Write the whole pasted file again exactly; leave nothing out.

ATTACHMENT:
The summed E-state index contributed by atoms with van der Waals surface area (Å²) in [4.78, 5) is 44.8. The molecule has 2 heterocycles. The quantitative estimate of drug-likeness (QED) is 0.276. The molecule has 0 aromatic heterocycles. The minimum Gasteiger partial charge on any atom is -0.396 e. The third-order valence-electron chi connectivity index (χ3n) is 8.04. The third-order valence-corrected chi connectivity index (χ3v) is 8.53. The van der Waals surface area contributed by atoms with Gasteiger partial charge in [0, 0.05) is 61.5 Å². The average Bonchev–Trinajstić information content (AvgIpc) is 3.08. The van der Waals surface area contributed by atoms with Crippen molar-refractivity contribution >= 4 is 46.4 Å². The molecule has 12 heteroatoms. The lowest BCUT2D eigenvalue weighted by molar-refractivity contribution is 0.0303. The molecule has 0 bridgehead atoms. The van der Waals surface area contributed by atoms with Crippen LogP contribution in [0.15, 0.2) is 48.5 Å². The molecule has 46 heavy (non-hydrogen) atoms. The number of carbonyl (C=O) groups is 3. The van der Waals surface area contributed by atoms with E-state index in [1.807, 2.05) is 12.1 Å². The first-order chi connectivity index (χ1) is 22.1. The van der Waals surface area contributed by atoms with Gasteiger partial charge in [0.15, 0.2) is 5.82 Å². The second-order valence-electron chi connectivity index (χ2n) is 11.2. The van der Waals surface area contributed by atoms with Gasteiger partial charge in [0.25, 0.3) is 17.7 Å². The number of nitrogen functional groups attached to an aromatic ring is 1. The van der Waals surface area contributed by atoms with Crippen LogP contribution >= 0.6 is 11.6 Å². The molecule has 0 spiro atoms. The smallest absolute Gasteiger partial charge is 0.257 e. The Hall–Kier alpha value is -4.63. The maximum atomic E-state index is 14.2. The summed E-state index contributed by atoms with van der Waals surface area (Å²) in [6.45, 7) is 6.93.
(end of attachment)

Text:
The summed E-state index contributed by atoms with van der Waals surface area (Å²) in [4.78, 5) is 44.8. The molecule has 2 heterocycles. The quantitative estimate of drug-likeness (QED) is 0.276. The molecule has 0 aromatic heterocycles. The minimum Gasteiger partial charge on any atom is -0.396 e. The third-order valence-electron chi connectivity index (χ3n) is 8.04. The third-order valence-corrected chi connectivity index (χ3v) is 8.53. The van der Waals surface area contributed by atoms with Gasteiger partial charge in [0, 0.05) is 61.5 Å². The average Bonchev–Trinajstić information content (AvgIpc) is 3.08. The van der Waals surface area contributed by atoms with Crippen molar-refractivity contribution >= 4 is 46.4 Å². The molecule has 12 heteroatoms. The lowest BCUT2D eigenvalue weighted by molar-refractivity contribution is 0.0303. The molecule has 0 bridgehead atoms. The van der Waals surface area contributed by atoms with Crippen LogP contribution in [0.15, 0.2) is 48.5 Å². The molecule has 46 heavy (non-hydrogen) atoms. The number of carbonyl (C=O) groups is 3. The van der Waals surface area contributed by atoms with E-state index in [1.807, 2.05) is 12.1 Å². The first-order chi connectivity index (χ1) is 22.1. The van der Waals surface area contributed by atoms with Gasteiger partial charge in [0.15, 0.2) is 5.82 Å². The second-order valence-electron chi connectivity index (χ2n) is 11.2. The van der Waals surface area contributed by atoms with Gasteiger partial charge in [0.25, 0.3) is 17.7 Å². The number of nitrogen functional groups attached to an aromatic ring is 1. The van der Waals surface area contributed by atoms with Crippen LogP contribution >= 0.6 is 11.6 Å². The molecule has 0 spiro atoms. The smallest absolute Gasteiger partial charge is 0.257 e. The Hall–Kier alpha value is -4.63. The maximum atomic E-state index is 14.2. The summed E-state index contributed by atoms with van der Waals surface area (Å²) in [6.45, 7) is 6.93.